Last week this site covered plans to spend money on a patch of greenery by Creek Road in Greenwich. Whilst some of the work looks good two main points arose; will landscaped areas be maintained and will an adjacent council estate be improved alongside given it has been poorly maintained for so long?
Not doing so will further increase the contrast between the two areas. What’s interesting is the area they want to focus money is already *better* than the estate:
I hadn’t taken any pics for around a year of the Haddo and Thornham Street estate since scaffolding was evident on the main estate tower. If work was being carried out on the buildings surely some investment on crumbling public spaces surrounding the site would be undertaken? Well, that would happen in the vast majority of authorities across the country – and many of those have far fewer new developments bringing in many millions of pounds.
But, no, of course it hasn’t. The scaffolding has gone but public space remains pretty terrible. Why break the habit of a lifetime.
I’m not sure the pictures do a good enough job of showing the extent of neglect.
The tower has a sizable space currently used for nothing. There’s any number of better uses for this land:
The wider area is scruffy and underutilised by residents:
The estate already looks quite incongruous with new builds all around. Barely a penny from those has gone towards the estate. That divide will only widen when Greenwich Council work on the green area opposite New Capital Quay and ignore this area (which is less visible to tourists).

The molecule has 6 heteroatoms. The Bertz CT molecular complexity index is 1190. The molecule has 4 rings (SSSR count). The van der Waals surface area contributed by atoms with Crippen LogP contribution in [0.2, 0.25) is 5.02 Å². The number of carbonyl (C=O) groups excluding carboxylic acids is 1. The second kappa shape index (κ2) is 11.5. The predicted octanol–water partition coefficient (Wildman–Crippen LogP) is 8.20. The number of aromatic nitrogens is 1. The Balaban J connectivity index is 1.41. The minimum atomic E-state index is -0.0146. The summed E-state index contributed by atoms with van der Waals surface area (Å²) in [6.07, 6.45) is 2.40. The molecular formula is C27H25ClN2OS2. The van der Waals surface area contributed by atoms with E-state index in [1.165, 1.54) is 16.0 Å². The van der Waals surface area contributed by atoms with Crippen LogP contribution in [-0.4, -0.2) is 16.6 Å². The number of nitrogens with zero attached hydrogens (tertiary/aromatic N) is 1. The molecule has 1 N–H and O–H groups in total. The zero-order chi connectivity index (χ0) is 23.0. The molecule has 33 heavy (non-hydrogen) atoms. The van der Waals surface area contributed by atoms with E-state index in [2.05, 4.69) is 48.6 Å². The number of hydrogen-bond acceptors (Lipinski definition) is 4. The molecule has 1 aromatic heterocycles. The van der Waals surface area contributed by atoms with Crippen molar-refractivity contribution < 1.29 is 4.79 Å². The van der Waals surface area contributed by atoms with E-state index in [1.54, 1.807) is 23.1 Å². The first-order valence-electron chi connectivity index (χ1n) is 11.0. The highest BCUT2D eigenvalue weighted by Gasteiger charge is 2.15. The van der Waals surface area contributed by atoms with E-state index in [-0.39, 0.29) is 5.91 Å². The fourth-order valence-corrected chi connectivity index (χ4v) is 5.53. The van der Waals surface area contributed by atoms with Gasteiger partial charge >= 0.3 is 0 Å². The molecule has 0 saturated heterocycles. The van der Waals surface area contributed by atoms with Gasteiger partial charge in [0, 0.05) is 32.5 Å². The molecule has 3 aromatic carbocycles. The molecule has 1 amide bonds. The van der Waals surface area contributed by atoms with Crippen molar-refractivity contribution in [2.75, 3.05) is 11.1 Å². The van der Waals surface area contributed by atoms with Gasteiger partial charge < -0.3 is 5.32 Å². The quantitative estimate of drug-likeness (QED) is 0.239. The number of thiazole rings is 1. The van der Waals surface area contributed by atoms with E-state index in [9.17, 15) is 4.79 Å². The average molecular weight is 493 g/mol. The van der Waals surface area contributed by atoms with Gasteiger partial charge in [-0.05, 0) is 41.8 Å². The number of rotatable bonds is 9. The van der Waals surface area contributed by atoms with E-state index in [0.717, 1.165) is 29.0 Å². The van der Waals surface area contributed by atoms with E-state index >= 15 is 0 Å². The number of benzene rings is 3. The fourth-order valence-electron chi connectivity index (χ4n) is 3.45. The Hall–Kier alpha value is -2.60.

I’ll channel Neil Kinnock here, and what we have is a Labour Council, a Labour Council, apparently content to leave council estates to rot as money flows in from new developments. Baffling. It’s as though those in more deprived areas aren’t worthy of places they can be proud to call home.
When I have residents emailing me showing years of futile attempts at communications with the authority to even do the basics, let alone improve areas then things seem very, very broken. This all goes back long before cuts and shows chronic mismanagement – often to the detriment of the poorest.
Yet head over to the Cutty Sark and an estate there is one of the few that has seen investment. What does that tell us? It can be done – but only when the eyes of the world are on them?